Friday, 24 April 2015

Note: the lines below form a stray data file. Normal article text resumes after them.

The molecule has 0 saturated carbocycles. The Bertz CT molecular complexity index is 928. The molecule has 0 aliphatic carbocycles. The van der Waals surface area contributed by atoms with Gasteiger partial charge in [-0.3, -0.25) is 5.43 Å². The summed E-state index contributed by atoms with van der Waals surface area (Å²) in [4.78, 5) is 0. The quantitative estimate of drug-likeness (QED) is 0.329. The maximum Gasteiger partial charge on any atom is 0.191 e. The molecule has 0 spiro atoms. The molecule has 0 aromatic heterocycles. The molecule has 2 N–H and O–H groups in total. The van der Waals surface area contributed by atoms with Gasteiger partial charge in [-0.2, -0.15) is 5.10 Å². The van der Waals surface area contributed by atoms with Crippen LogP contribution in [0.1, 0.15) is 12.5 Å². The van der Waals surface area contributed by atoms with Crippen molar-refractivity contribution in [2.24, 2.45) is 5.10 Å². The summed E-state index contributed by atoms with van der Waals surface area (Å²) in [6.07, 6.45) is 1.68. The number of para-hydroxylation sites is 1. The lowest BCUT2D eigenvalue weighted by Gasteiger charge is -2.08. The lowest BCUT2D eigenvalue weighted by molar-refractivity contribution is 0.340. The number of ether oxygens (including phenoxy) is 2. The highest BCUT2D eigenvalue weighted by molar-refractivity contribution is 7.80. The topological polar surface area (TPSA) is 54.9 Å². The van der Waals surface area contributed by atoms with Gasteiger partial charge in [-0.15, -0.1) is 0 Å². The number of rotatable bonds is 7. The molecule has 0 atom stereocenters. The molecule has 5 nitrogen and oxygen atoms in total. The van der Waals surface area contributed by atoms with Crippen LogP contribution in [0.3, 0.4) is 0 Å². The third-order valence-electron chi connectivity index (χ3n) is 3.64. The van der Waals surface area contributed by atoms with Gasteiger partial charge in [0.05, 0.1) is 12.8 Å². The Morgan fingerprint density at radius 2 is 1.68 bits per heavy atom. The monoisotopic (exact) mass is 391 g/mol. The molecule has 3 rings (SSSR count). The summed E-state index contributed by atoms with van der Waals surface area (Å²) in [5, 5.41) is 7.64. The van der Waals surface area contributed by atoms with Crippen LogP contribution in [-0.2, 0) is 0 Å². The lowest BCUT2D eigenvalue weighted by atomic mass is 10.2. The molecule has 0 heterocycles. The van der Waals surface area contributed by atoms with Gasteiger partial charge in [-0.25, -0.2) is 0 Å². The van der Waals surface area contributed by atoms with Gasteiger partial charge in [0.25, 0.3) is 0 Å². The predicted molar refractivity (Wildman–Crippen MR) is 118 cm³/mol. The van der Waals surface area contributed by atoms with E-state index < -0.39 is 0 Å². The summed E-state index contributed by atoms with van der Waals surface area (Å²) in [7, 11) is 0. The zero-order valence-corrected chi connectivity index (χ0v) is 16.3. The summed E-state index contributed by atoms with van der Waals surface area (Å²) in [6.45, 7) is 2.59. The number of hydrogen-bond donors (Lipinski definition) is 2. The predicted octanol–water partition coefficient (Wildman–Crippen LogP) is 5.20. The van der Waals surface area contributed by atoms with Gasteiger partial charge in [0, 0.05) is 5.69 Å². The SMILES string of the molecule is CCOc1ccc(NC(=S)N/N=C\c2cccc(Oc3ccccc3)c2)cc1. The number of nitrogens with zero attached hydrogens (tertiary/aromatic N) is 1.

Now, in 2015, that we've reached peak saturation point in the ever-expanding subgenre of superhero movies, an acknowledgment must be made: this is no subgenre any more but a fully-fledged genre of cinema, with its own style, its own tropes, its own language. Funny that Avengers: Age of Ultron, a most archetypal example of the modern-day superhero movie, actually relates more in tone and in construction to the comic books that begat it and its multitudinous ilk; this is as close as any such film has come to emulating its comic book sources and inspirations since Ang Lee's Hulk 12 years ago. That's emphatically a good thing - though I've never read a comic book myself - since it represents an admission of what these movies ought to be: the purposes they ought to serve, and the guidelines under which they generally work best. Alongside Age of Ultron's dynamic visual scheme, Joss Whedon designs a film whereby the obligatory action sequences feel earned, a succession of narrative and emotional set-ups leading organically to violent clashes. That the action is both overblown and over-drawn out is not a necessary evil for films like this, but it's tolerable when one feels that bit more sated with the preceding plot and character development, in the understanding also that the action must conclude at some point, and it's these more persuasive details that Whedon must return to. Additionally, Whedon handles the action scenes fairly well, generally demonstrating a fine eye for spatial geography, coherent editing and the right kind of flair both in construct and in execution. This new genre of movies may have swollen so grossly that, within the confines of its particular style, tropes, language etc, there could never be a truly perfect product to emerge from it. For now, Avengers: Age of Ultron sets a benchmark. Future filmmakers could do worse than to follow it.